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Local Market Spotlight: Baton Rouge, La.

Jul 16, 2001  •  Post A Comment

The Baton Rouge, La., ad market is down double digits from last year, say some station managers. According to Pat Cheramie, general manager at ABC affiliate WBRZ-TV, the market is “very, very soft” now, with auto down as much as 25 percent from last year.
“We had political last year, and overall I think the market is down 20 percent. If you exclude political, it’s about 15 percent,” she said.
According to BIA Financial Network, Baton Rouge TV revenues were $58.2 million in 2000 and are expected to be $57 million in 2001.
Michael Spiesman, president of Continental Television Sales, a rep for medium- and small-market stations, said fast food is pacing ahead for the first half of the year.
“You’re really looking at automotive being down, and at best telecommunications and retail are flat,” Mr. Spiesman said. “Auto is down 15 percent. In the third quarter a year ago we had political, so political will be absent this year, but auto, while still down, will be much closer to flat, with some auto brands actually showing increases year to year.”
Top ad categories are medical, telecommunications, fast food and retail.
Some stations in the market are turning to nontraditional revenue projects.
Andrew Shenkan, sales manager at WBRZ, said a project called “EMS File” helped the station salvage its first quarter by bringing in nonhospital medical revenue.
The station gave out large pill bottles to viewers in which to store their family’s medical history form, making vital medical information readily available in case of a medical emergency. Local advertisers, such as banks and clinics, were distribution places where viewers could pick up the free bottles.
WBRZ ran promos telling viewers where to obtain the bottles, and Mr. Shenkan said viewers “flooded into the sponsor locations.”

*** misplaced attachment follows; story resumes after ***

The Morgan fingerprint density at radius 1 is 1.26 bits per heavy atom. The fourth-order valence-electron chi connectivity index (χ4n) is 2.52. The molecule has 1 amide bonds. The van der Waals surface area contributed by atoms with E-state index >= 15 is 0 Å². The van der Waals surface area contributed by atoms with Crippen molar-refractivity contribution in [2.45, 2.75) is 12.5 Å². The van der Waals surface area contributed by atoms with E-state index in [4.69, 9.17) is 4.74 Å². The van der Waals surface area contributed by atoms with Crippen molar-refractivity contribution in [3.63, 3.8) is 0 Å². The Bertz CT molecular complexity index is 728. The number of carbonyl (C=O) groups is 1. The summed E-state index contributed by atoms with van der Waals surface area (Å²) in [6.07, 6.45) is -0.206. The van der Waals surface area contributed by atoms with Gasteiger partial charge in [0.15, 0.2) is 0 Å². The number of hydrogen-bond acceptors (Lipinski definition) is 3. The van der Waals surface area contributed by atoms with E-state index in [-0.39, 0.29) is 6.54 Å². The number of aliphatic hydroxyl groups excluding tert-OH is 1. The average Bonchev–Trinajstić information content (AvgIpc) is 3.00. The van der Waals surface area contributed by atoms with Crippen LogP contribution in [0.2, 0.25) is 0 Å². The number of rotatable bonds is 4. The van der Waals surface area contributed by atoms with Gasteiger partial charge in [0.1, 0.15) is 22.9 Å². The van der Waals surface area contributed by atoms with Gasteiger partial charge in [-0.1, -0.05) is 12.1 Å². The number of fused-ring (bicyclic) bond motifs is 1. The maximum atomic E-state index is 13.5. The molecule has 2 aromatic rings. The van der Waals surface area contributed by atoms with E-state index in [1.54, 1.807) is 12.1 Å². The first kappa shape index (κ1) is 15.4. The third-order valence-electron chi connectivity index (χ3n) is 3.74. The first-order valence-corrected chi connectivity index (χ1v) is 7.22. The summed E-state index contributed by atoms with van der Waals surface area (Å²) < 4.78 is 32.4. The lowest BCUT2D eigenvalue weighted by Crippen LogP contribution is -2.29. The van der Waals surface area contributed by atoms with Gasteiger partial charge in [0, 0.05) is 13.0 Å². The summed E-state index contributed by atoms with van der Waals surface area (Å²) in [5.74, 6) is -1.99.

“We are doing community-based programs underwritten by nontraditional advertisers that are actually a win-win for everybody,” Mr. Shenkan said. “We’re the only family owned-and-operated station in the market, and it’s consistent with our mission statement.”
Mr. Shenkan said Baton Rouge, which is the fifth-largest port in the country, “has always been an island of economic growth, because we’re the state capital and we have a decent petrochemical company and two major universities here.”
He added that new businesses such as Target (scheduled to open in November) and Best Buy (which is considering locations in Baton Rouge) are entering the market.
Cox is the major cable system in Baton Rouge, and Carlton Charles, local sales manager for Cox CableRep, said the market has 80 percent cable penetration.
CableRep offers ad insertions on 40 cable networks in six geographical regions. Top ad categories on cable are auto, retail, restaurants, financial and entertainment. Cable is pacing a little bit ahead of last year.
“With us, it’s just the pricing is so much more affordable than broadcast,” Mr. Charles said. “In the first quarter, the broadcasters were dropping their trousers. They were lowering their rates. Certain categories are skewing heavily on cable this year, such as auto. The only thing we see [auto] buy consistently on broadcast is the local news. I think we’re more targeted demographically and geographically.”